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Research Methods in Geography: A Critical Introduction

Basil Gomez (Editor), John Paul Jones, III (Editor)
ISBN: 978-1-4051-0710-5
480 pages
May 2010, Wiley-Blackwell
Research Methods in Geography: A Critical Introduction (1405107103) cover image


This comprehensive textbook offers a conceptual and practical introduction to research methodology, data collection, and techniques used in both human and physical geography.
  • Explores a full range of contemporary geographic techniques, including statistics, mathematical analysis, GIS, and remote sensing
  • Unique in both content and organization, it brings together a team of internationally recognized specialists to create a balanced approach between physical geography, human geography, and research techniques
  • Includes a series of foundational chapters offering multiple perspectives on the central questions in research methods
  • Examines the conceptual frameworks and practical issues behind data acquisition and analysis, and how to interpret results
  • Includes explanations of key terminology and exercises throughout
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Table of Contents

List of Figures.

List of Tables.

List of Boxes.

List of Exercises.

Notes on Contributors.


1 Introduction (John Paul Jones III and Basil Gomez).

Part I Theory and Methodology.

2 Theorizing Our World (Ian Graham Ronald Shaw, Deborah P. Dixon, and John Paul Jones III).

3 Observing Our World (Bruce L. Rhoads and David Wilson).

4 Measurement and Interpretation (Sent Visser and John Paul Jones III).

5 Operational Decisions (Andrew Herod and Kathleen C. Parker).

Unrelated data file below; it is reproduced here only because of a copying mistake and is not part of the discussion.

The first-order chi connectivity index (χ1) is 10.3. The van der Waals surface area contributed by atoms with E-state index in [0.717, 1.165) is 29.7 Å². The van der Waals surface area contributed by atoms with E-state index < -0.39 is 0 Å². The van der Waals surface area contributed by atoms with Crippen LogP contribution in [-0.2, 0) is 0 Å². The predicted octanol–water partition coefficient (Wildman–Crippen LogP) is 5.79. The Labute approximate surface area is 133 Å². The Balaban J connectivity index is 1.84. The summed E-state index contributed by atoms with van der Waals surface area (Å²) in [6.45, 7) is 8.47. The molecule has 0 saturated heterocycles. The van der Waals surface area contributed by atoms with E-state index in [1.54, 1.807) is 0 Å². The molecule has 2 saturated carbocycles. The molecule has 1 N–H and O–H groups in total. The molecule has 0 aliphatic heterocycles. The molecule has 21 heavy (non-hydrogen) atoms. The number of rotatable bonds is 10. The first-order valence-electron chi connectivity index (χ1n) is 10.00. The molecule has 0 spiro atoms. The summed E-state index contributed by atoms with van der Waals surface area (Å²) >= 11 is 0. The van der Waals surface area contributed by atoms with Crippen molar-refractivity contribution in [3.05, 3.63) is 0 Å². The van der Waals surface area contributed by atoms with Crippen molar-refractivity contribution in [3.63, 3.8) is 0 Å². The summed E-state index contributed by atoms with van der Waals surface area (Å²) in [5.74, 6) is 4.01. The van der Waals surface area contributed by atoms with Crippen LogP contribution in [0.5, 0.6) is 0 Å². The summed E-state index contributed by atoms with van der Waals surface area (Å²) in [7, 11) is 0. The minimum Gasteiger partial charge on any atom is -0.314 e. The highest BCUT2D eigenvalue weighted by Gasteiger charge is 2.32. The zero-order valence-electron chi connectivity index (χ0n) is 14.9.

6 Sampling Our World (Ryan R. Jensen and J. Matthew Shumway).

Part II Collecting Data.

7 Physical Landscapes (Michael J. Crozier, Ulrike Hardenbicker, and Basil Gomez).

8 Climates (Julie A. Winkler).

9 Vegetation (Thomas W. Gillespie and Glen M. MacDonald).

10 Remote Sensing (Douglas A. Stow).

11 Secondary Data (Kevin St Martin and Marianna Pavlovskaya).

12 Social Surveys, Interviews, and Focus Groups (Anna J. Secor).

13 Ethnography and Participant Observation (Debbie Allsop, Hannah Allen, Helen Clare, Ian Cook, Hayley Raxter, Christina Upton, and Alice Williams).

14 Cultural Landscapes (Richard H. Schein).

15 Human-Environment Field Study (Paul F. Robbins).

Part III Representing and Analyzing.

16 Maps and Diagrams (Stephen P. Hanna).

17 Descriptive Statistics (Sent Visser and John Paul Jones III).

18 Explanatory Statistics (Sent Visser and John Paul Jones III).

19 Mathematical Analysis (Sandra Lach Arlinghaus).

20 Regional Analysis (Gordon F. Mulligan).

21 Modeling (Yvonne Martin and Stefania Bertazzon).

22 Geographic Information Systems (Michael F. Goodchild).

23 Analyzing Meaning (Deborah P. Dixon).

Part IV Obligations.

24 The Politics and Ethics of Research (David M. Smith).

25 Writing It Up (Dydia DeLyser).



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Author Information

Basil Gomez is an Editor-in-Chief of the online journal Geography Compass. He has published widely across a number of journals.

John Paul Jones III is Professor of Geography and Director of the School of Geography and Development at the University of Arizona in Tucson. He was the co-founder and co-director of the Committee on Social Theory at the University of Kentucky, where he taught from 1986 to 2003. He is co-editor of the journal Dialogues in Human Geography.

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"Encompassing both the new-and-trendy and the tried-and-true, this comprehensive 'travel guide' across the discipline's vast and diverse intellectual terrain is remarkable for its breadth, depth, and scope."
Jonathan D. Phillips, University of Kentucky

"This vibrant and engaging collection takes students through the research process from conceptual foundations to writing, making this book an ideal guide for those undertaking their first research project."
Joanne P. Sharp, University of Glasgow

"This excellent text, giving both a synoptic and detailed treatment of the subject, and written by some of the most respected geographers in the field, will be extremely useful for all flavors of methods courses in geography. It will also be a valuable reference for students and faculty alike, whether in the human geography, physical geography, or geographic information science realm."
Dawn Wright, Oregon State University

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